Rarest Birds to be Ever Spotted in India: A Treasure Trove of Biodiversity

Rarest Birds to be Ever Spotted in India
Rarest Birds to be Ever Spotted in India

In the past, India has experienced many instances of unusual and heartening sights of rare migratory birds flocking in thousands across its skies. Birdwatchers and enthusiasts across the country were treated to a spectacular display of avian diversity. In this article, we present a list of rarest birds to be ever spotted in India: 

1. Whooper Swan (Cygnus cygnus)

The Whooper Swan, also known as the Common Swan, belongs to the genus Cygnus and is the Eurasian counterpart of the North American trumpeter swan. Regarded as one of the heaviest flying birds, this elegant creature is a sight to behold.

2. Desert Finch (Rhodospiza obsoleta)

The Desert Finch, or Lichtenstein's desert finch, is typically found in arid regions where water sources are available. It occasionally ventures into low mountains, foothills, and cultivated valleys, relying on a diet of seeds and insects.

3. Greater White-fronted Goose (Anser albifrons)

Named after the distinctive patch of white feathers bordering the base of its bill, the Greater White-fronted Goose is known as the "White-fronted Goose" in Europe and "Greater White-fronted Goose" in North America. Both males and females look alike, with the male being slightly larger in size.

4. Red Knot (Calidris canutus)

The Red Knot, a medium-sized shorebird, is sometimes referred to as the "Knot" in parts of Europe. Interestingly, both male and female Red Knots take turns incubating the eggs. After hatching, the female leaves parental care to the male.

5. Amur Falcon (Falco amurensis)

With striking differences between males and females, the Amur Falcon feeds primarily on insects and is most active early in the morning and late in the evening.

6. White-crowned Penduline-tit (Remiz coronatus)

The White-crowned Penduline-tit displays contrasting features between males and females. Its natural habitats include boreal and temperate forests.

7. Red-breasted Merganser (Mergus serrator)

The Red-breasted Merganser is known for its incredible speed, with records of reaching an airspeed of 100 mph while being pursued by an airplane. It primarily feeds on small fish, aquatic insects, crustaceans, and frogs.

8. Himalayan Bluetail (Tarsiger rufilatus)

Also known as the Orange-flanked bush-robin, the Himalayan Bluetail boasts an intense blue color in males and appears greyer in females. It predominantly feeds on insects.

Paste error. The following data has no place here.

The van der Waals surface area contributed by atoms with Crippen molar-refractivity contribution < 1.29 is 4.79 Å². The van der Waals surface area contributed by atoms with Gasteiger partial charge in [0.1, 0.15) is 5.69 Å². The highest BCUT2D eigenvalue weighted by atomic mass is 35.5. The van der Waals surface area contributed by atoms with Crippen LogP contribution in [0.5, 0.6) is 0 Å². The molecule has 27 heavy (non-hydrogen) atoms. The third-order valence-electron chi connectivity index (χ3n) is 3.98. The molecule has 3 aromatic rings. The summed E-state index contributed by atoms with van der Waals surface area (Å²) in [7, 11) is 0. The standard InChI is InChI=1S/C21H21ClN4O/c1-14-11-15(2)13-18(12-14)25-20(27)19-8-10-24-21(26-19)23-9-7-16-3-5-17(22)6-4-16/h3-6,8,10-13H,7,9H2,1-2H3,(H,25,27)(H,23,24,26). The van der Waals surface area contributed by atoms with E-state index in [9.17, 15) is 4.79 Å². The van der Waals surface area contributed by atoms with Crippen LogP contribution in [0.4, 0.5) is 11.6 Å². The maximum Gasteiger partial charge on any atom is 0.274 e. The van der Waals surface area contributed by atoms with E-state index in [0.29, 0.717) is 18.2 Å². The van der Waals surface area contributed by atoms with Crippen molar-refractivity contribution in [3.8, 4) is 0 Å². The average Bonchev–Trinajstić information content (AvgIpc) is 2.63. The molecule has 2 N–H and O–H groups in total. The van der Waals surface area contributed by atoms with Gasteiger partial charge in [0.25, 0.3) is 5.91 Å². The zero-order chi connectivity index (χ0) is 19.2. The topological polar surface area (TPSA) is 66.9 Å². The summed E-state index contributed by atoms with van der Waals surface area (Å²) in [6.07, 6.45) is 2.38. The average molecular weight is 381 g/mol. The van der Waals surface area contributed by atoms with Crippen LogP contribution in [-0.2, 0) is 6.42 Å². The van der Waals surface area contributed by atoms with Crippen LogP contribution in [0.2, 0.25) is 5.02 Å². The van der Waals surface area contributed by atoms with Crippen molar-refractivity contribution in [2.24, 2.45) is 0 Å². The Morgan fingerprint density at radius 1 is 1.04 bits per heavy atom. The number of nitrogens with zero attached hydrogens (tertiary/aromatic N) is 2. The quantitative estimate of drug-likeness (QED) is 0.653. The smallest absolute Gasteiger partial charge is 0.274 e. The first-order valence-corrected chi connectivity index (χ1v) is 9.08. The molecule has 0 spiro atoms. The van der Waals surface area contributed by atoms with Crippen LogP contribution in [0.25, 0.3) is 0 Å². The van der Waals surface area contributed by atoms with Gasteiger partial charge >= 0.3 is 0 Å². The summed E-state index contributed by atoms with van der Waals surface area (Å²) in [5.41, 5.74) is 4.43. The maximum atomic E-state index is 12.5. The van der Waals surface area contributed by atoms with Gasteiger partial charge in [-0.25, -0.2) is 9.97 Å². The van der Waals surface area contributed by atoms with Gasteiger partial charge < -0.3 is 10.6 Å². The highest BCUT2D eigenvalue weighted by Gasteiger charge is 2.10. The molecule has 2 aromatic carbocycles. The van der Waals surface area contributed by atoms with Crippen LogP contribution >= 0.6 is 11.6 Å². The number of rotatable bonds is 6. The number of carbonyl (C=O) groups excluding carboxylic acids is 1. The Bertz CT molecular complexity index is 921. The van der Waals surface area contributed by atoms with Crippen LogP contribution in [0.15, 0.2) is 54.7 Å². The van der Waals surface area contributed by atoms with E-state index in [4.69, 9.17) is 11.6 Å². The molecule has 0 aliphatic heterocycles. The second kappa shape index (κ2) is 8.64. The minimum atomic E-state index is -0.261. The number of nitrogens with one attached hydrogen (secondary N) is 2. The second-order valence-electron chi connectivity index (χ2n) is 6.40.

9. Wood Warbler (Phylloscopus sibilatrix)

The Wood Warbler is a strong migratory bird, and its entire population spends winters in tropical Africa. It constructs dome-shaped nests near the ground in low shrubs.

10. Willow Warbler (Phylloscopus trochilus)

Similar to the Wood Warbler, the Willow Warbler is also a highly migratory bird that winters in Sub-Saharan Africa. Its nest is built close to the ground in low vegetation.

11. Falcated Teal (Mareca falcata)

Known as the Falcated Duck, this species exhibits differences in appearances between males and females. Unfortunately, it is considered "near threatened" on the IUCN's Animal Red List due to hunting for food and feathers.

12. Eurasian Hobby (Falco subbuteo)

The Eurasian Hobby is known for nesting in the old nests of crows and other birds. It preys on large insects, small bats, and small birds.

13. Mallard Duck (Anas platyrhynchos)

With noticeable distinctions between males and females, the Mallard Duck feeds on water plants and small animals. It has a unique predation-avoidance behavior, sleeping with one eye open to remain vigilant.

14. Ferruginous Pochard (Aythya nyroca)

Also known as the White-eye Pochard, the Ferruginous Pochard exhibits slight differences in appearance between males and females. It feeds on aquatic plants, mollusks, aquatic insects, and small fish and is considered "near threatened" due to habitat degradation.

15. Great-crested Grebe (Podiceps cristatus)

As the largest member of the Grebe family, the Great-crested Grebe is an excellent swimmer and diver, primarily preying on fish. Once nearly extinct in the UK due to hunting for its head plumes, it now enjoys a conservation status of 'Least Concern' by IUCN.

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